Cast your peepers over the HTC One V and you'd be forgiven for experiencing a spot of déjà vu. That's because the One V recycles the look of past classic the HTC Legend.
While the basic shape is the same, including the distinctive chin at the base, it's not a carbon copy. The One V is thinner, sleeker and more moodily coloured than its predecessor. Under the hood it's beefier and the screen is a smidge bigger.
The phone is fully refreshed on the software front though, running the latest version of Android, Ice Cream Sandwich (ICS), and packing HTC's newest Sense software overlay, Sense 4.0.
Should I buy the HTC One V?
The One V is sitting pretty in the mid-range of Android smart phones. It's not a phone for those chasing the biggest bragging rights. But if you have less cash to splash and more modest mobile needs, then this phone should catch your eye -- not least because it looks very fine indeed. It also comes with ICS as standard -- something that sets it apart from its mid-range Android fellows.
Large-handed folk may find the One V's relatively small size -- certainly in these days of enormo-phones -- a little cramped for poking and prodding. For anyone with small or average-sized hands and pockets, it's perfectly proportioned.
The One V isn't the fastest phone around. Web browsing especially taxes its single-core chip. So if you're after a hyper-responsive phone, you should splash your cash elsewhere.
Alternative Android devices to consider at this SIM-free price range include the Samsung Galaxy Ace Plus, the Samsung Galaxy W, the Sony Ericsson Xperia Ray and the Motorola Motoluxe -- none of which can boast ICS out of the box.
It may be the budget option in HTC's new One Series but the V doesn't stint on software. It features both ICS and HTC's latest Android topper, Sense 4.0. HTC's overlay makes Android really simple and straightforward to use, with a friendly feel and some handy widgets to pimp out your home screens.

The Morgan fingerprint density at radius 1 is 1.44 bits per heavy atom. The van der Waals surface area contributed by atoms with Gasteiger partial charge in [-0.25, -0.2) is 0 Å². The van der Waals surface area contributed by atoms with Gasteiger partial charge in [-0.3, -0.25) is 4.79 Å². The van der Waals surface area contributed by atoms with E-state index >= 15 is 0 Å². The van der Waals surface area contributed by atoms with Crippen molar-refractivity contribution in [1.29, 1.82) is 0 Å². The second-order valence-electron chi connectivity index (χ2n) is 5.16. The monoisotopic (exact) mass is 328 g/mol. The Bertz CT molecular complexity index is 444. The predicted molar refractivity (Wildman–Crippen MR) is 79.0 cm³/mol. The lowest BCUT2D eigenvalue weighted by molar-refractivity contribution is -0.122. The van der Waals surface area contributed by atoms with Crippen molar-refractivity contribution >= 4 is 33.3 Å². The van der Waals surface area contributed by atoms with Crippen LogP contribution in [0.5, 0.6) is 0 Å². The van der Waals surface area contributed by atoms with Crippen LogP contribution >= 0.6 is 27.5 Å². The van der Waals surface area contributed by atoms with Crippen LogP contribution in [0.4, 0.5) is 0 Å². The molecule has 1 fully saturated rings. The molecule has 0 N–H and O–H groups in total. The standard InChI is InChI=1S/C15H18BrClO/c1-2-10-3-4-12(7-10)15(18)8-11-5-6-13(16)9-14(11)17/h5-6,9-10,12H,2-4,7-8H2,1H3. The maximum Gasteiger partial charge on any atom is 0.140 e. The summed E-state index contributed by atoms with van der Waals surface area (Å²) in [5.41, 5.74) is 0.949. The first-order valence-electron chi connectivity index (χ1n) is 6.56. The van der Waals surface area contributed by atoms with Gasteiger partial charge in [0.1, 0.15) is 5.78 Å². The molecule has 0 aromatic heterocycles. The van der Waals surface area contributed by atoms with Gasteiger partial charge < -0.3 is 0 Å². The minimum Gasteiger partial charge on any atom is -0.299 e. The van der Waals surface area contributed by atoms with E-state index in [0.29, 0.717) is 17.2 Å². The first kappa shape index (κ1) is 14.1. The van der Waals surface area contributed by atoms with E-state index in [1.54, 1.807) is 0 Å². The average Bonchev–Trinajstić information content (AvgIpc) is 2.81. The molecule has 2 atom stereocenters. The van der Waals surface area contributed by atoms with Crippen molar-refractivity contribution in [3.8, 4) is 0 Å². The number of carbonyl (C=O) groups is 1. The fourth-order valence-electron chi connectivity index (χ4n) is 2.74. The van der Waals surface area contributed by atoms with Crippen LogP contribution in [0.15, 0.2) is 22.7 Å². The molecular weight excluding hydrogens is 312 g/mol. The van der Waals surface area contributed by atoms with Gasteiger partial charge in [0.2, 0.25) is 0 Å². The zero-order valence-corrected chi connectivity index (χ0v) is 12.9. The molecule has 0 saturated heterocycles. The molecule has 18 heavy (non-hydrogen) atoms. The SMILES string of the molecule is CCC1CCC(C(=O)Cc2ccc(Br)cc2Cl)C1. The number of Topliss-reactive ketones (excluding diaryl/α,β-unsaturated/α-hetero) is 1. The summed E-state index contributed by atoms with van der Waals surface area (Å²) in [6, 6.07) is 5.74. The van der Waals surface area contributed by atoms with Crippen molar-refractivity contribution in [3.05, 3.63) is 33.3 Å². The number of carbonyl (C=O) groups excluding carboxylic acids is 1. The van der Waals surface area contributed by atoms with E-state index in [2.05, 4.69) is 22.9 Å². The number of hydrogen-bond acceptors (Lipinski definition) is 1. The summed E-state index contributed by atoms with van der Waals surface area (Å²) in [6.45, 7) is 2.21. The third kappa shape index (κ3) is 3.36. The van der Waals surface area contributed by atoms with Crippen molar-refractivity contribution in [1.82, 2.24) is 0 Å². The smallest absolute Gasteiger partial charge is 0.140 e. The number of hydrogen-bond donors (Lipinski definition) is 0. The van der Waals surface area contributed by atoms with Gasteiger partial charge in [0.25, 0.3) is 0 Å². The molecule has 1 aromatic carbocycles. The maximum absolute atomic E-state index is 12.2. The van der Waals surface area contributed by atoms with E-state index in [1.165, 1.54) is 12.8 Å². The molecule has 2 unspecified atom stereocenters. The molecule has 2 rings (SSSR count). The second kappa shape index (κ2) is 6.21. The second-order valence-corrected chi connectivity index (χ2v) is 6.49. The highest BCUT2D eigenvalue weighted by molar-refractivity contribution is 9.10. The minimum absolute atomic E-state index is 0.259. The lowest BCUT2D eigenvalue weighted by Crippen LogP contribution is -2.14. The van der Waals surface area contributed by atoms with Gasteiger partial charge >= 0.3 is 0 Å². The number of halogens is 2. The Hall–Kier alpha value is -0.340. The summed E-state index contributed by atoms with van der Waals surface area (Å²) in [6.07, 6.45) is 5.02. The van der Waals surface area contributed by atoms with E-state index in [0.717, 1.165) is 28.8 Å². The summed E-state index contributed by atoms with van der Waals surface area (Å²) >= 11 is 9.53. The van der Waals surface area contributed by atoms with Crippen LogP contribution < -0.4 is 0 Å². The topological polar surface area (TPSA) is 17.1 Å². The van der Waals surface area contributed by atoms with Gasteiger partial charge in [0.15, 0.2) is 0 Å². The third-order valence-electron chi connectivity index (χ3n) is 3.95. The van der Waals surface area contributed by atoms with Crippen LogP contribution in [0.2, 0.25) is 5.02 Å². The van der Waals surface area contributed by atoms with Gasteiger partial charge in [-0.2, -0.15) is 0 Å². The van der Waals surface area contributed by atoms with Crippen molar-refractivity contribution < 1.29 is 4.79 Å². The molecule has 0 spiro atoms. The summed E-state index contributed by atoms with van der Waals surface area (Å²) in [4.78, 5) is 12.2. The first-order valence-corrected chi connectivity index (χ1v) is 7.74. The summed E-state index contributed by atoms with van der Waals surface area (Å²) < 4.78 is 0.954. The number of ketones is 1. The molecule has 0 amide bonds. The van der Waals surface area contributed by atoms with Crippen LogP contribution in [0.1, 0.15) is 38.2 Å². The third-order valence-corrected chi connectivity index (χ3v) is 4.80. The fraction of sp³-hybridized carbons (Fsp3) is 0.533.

Just don't expect to get every software bell and whistle that owners of the other two One Series devices enjoy. This incarnation of Sense 4.0 has been pared back to fit more modest hardware.
For example, the One V's Recent Apps menu is not the 3D deck of cards you'll find on the One S and One X. Instead, you get Google's vanilla ICS take, with flat, square thumbnails that stack up vertically. This is really just a cosmetic change -- the thumbnail menu is slightly less fancy to look at but no less useful. You can still flick thumbnails off screen to delete and it's easy to view and scroll back through your recent apps.
Ice Cream Sandwich has been cut down slightly -- specifically, you don't get Face Unlock on the One V because it doesn't have a front-facing camera, which is a shame. But other ICS features, such being able to flick notifications out of the notifications tray and having the option to encrypt the data on your device, are present and correct.
Another Sense 4.0 feature that isn't on the One V is the ability to pinch on a home screen to jump into a thumbnail overview of all your home screens. Without this overview option, you're stuck with swiping back and forth to get around. HTC also appears to have removed the option to expand or reduce your number of home screens. Plus, the One V has a lot fewer preloaded widgets than its brothers.
Similarly, there's no pinching into an overview of all your app screens on the apps menu. And don't expect fancy lock screen widgets or live wallpapers either. On the lock screen, you can opt to display the apps or folders that are on the home screen launcher bar, where you can then pull an app or folder into the ring to dive straight into it. But that's as interesting as the One V's lock screen gets.
In my view, these trimmings are all sensible tweaks -- aimed at ensuring the software isn't let down by the V's more modest engine. Overall, Sense 4.0 on the One V is still a great Android overlay that adds more than it takes away.
Processor and performance
The One V has considerably more grunt than the phone it was modelled on. While the Legend had a 600MHz chip, the One V has a single-core 1GHz processor powering its engines.